My friends are getting a divorce, and I am in the middle of it. Really — the husband is staying on my couch. She was vague when the breakup happened, but she told us that the real reason she’s leaving is because she can’t focus on her career and be married at the same time. Her husband is much more successful, and is a little bit famous, and she’s not, and I think that’s really hard for her. But come on! Isn’t this what the Second Wave was for? I worry she’s making a huge mistake and being really stubborn. Also, he’s lost and crying while watching episodes of The Good Wife, and I would kind of like to get him off of my couch.
OK, I am about to make some thick generalizations about men and women, are you ready? Because obviously all men and all women do not behave in predetermined ways, and the influences in their lives will alter how things play out. But that doesn’t mean that we cannot look at historical patterns and learn something from them.
Generalization number one: Men have an easier time putting work at the center of their lives. They can more easily close themselves off from the outside world to focus on whatever they are trying to accomplish, re-emerging only briefly for a little contact, a little headspace, and then back they go into their chambers. Men have complained to me that their girlfriends suspect them of cheating when, in reality, they’re distant or “busy” or have turned their phones off because they are at work at something. The Other Woman is actually a novel, or a new account, or whatever new goal they need to achieve.
The question is: why do women have a more difficult time achieving that level of focus? Why can’t your friend shut out her wifely responsibilities and do the work she wants to do while still remaining coupled? You could, if you really wanted to, talk about the brain differences between the hunter (male) and the gatherer (female), although frankly that will make you sound a little silly. You could talk about how men are raised to believe in providing and accomplishing, while women are still pushed towards domestic scenes. But here’s a dirty little secret that few people bring up in these debates: putting aside your own talents and ambition for the sake of your partner is easier than pursuing your own passions.
Cosima Wagner has become for me the archetype of the Facilitator of Genius. She may have been a genius herself. She was the daughter of Franz Liszt, so she certainly had the genetic predisposition for genius. As a girl, she was considered a brilliant pianist. But as Oliver Hilmes makes clear in his biography of Cosima, she pushed all of that aside in order to facilitate the genius of Richard Wagner. She was more of a secretary than a wife; she referred to her husband as Herr Meister in letters and asked out of her bed-bound wifely duties. (She calmly turned a blind eye to dalliances, as long as no one fell in love.) She transcribed for him, answered his correspondence, and planned productions of his work. She recorded his every utterance in her diary, with the stated purpose of preserving his day-to-day brilliance for future scholarship. And when he died, she became the Widow Wagner. She ran the Bayreuth festival, handpicked conductors, and made certain that her husband’s work would live on forever.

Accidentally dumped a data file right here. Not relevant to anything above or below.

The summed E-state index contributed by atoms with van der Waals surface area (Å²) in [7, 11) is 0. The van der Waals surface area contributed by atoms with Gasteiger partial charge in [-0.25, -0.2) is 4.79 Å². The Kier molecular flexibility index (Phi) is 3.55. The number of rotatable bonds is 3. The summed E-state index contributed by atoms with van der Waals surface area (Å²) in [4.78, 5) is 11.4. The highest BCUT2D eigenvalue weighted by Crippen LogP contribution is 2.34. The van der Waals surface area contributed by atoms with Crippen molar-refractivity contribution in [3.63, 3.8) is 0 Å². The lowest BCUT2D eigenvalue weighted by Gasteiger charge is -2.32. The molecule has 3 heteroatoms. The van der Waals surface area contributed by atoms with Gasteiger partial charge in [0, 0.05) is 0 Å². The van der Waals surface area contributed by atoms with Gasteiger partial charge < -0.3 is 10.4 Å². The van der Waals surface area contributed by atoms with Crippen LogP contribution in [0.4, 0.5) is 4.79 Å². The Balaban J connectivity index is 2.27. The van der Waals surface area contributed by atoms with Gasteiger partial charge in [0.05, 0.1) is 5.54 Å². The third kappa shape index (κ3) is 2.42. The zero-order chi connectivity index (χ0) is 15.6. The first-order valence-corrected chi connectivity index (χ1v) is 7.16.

Now, Cosima is layer after layer of crazy, which is what makes her such a divine archetype for study. She knew early on that this was the role she wanted in her life, and when her first husband proved not to be the genius everyone had hoped he would be, she took up with Wagner. There was a man worthy of her subjugation.
Your friend is probably not Cosima Wagner. Unless she too has tried to set up her daughter on a date with Adolf Hitler or addresses her husband as “Master.” (Hey, whatever floats your boat.) But that impulse, to serve rather than to be served, to prioritize someone else’s talents over your own, springs from the same dark place of doubt and fear. And it’s a remarkably easy trap to fall into when the person with whom you share your bed, your life, your morning coffee, is being heralded as a genius by the outside world. It’s so difficult to put up your little hand and squeak out, “Um, me too, maybe?” It’s much easier to decide instead to make dinner for your household genius, so that he doesn’t have to, and can spend that time making real his potential.
You should give your female friend the space she needs to serve her own talents for a while. And maybe her male counterpart needs to recognize the sacrifices she was willingly but possibly still resentfully making for him on a daily basis. They might come back together under a wholly new dynamic yet. And you can finally get back to watching The Good Wife on your own, without the added sobbing soundtrack.
If you’d like Jessa to ponder your question, write to “Kind Reader” at email@example.com.
Illustration by Thea Brine.